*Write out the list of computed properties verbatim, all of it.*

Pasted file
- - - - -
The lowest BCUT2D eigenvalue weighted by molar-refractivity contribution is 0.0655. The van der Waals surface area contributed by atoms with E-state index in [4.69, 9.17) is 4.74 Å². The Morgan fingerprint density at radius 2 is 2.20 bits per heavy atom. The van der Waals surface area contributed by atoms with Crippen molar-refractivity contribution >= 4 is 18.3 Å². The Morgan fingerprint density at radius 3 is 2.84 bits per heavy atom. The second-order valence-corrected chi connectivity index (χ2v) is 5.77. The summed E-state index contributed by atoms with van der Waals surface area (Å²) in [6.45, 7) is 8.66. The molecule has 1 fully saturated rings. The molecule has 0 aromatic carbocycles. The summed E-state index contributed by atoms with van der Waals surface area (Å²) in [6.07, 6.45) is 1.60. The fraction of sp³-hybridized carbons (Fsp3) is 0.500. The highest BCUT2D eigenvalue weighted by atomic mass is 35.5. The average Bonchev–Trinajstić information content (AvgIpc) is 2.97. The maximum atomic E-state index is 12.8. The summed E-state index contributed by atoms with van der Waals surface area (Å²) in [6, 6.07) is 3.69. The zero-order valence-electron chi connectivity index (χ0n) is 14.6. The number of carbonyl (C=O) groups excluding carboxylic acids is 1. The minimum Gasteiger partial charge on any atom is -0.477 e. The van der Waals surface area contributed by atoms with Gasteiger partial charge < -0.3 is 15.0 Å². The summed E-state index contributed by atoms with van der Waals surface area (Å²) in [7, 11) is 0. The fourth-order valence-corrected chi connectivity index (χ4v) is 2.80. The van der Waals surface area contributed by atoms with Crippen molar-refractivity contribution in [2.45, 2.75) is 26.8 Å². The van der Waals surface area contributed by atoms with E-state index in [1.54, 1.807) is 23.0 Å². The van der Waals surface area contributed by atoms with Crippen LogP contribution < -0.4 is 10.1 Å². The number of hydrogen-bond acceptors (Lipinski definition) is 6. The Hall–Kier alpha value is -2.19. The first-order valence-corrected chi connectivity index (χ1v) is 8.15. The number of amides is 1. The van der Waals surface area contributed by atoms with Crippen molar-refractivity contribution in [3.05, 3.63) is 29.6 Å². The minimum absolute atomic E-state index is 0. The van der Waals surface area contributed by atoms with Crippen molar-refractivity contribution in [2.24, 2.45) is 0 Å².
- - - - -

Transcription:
The lowest BCUT2D eigenvalue weighted by molar-refractivity contribution is 0.0655. The van der Waals surface area contributed by atoms with E-state index in [4.69, 9.17) is 4.74 Å². The Morgan fingerprint density at radius 2 is 2.20 bits per heavy atom. The van der Waals surface area contributed by atoms with Crippen molar-refractivity contribution >= 4 is 18.3 Å². The Morgan fingerprint density at radius 3 is 2.84 bits per heavy atom. The second-order valence-corrected chi connectivity index (χ2v) is 5.77. The summed E-state index contributed by atoms with van der Waals surface area (Å²) in [6.45, 7) is 8.66. The molecule has 1 fully saturated rings. The molecule has 0 aromatic carbocycles. The summed E-state index contributed by atoms with van der Waals surface area (Å²) in [6.07, 6.45) is 1.60. The fraction of sp³-hybridized carbons (Fsp3) is 0.500. The highest BCUT2D eigenvalue weighted by atomic mass is 35.5. The average Bonchev–Trinajstić information content (AvgIpc) is 2.97. The maximum atomic E-state index is 12.8. The summed E-state index contributed by atoms with van der Waals surface area (Å²) in [6, 6.07) is 3.69. The zero-order valence-electron chi connectivity index (χ0n) is 14.6. The number of carbonyl (C=O) groups excluding carboxylic acids is 1. The minimum Gasteiger partial charge on any atom is -0.477 e. The van der Waals surface area contributed by atoms with Gasteiger partial charge < -0.3 is 15.0 Å². The summed E-state index contributed by atoms with van der Waals surface area (Å²) in [7, 11) is 0. The fourth-order valence-corrected chi connectivity index (χ4v) is 2.80. The van der Waals surface area contributed by atoms with Crippen molar-refractivity contribution in [2.45, 2.75) is 26.8 Å². The van der Waals surface area contributed by atoms with E-state index in [1.54, 1.807) is 23.0 Å². The van der Waals surface area contributed by atoms with Crippen LogP contribution < -0.4 is 10.1 Å². The number of hydrogen-bond acceptors (Lipinski definition) is 6. The Hall–Kier alpha value is -2.19. The first-order valence-corrected chi connectivity index (χ1v) is 8.15. The number of amides is 1. The van der Waals surface area contributed by atoms with Crippen molar-refractivity contribution in [3.05, 3.63) is 29.6 Å². The minimum absolute atomic E-state index is 0. The van der Waals surface area contributed by atoms with Crippen molar-refractivity contribution in [2.24, 2.45) is 0 Å².